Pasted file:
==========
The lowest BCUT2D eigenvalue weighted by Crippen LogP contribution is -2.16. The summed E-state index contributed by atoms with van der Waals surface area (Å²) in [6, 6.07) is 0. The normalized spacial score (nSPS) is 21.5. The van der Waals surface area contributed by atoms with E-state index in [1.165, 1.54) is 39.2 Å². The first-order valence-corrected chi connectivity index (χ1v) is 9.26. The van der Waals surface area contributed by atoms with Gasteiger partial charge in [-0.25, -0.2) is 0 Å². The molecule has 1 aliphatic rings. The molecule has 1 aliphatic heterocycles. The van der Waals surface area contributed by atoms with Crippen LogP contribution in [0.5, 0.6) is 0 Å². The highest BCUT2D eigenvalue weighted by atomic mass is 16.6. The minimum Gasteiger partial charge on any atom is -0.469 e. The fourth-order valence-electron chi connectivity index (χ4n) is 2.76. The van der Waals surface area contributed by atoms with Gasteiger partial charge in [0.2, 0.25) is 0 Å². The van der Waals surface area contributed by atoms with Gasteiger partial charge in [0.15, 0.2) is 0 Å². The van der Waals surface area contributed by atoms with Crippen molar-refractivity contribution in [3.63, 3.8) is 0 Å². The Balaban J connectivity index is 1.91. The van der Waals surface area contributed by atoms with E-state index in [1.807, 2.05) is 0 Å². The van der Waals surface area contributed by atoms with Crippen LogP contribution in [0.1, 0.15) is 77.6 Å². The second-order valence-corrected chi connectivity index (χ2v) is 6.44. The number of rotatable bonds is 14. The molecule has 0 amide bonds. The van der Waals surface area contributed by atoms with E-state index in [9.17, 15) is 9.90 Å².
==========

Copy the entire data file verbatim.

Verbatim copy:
The lowest BCUT2D eigenvalue weighted by Crippen LogP contribution is -2.16. The summed E-state index contributed by atoms with van der Waals surface area (Å²) in [6, 6.07) is 0. The normalized spacial score (nSPS) is 21.5. The van der Waals surface area contributed by atoms with E-state index in [1.165, 1.54) is 39.2 Å². The first-order valence-corrected chi connectivity index (χ1v) is 9.26. The van der Waals surface area contributed by atoms with Gasteiger partial charge in [-0.25, -0.2) is 0 Å². The molecule has 1 aliphatic rings. The molecule has 1 aliphatic heterocycles. The van der Waals surface area contributed by atoms with Crippen LogP contribution in [0.5, 0.6) is 0 Å². The highest BCUT2D eigenvalue weighted by atomic mass is 16.6. The minimum Gasteiger partial charge on any atom is -0.469 e. The fourth-order valence-electron chi connectivity index (χ4n) is 2.76. The van der Waals surface area contributed by atoms with Gasteiger partial charge in [0.2, 0.25) is 0 Å². The van der Waals surface area contributed by atoms with Gasteiger partial charge in [0.15, 0.2) is 0 Å². The van der Waals surface area contributed by atoms with Crippen molar-refractivity contribution in [3.63, 3.8) is 0 Å². The Balaban J connectivity index is 1.91. The van der Waals surface area contributed by atoms with E-state index in [1.807, 2.05) is 0 Å². The van der Waals surface area contributed by atoms with Crippen LogP contribution in [0.1, 0.15) is 77.6 Å². The second-order valence-corrected chi connectivity index (χ2v) is 6.44. The number of rotatable bonds is 14. The molecule has 0 amide bonds. The van der Waals surface area contributed by atoms with E-state index in [9.17, 15) is 9.90 Å².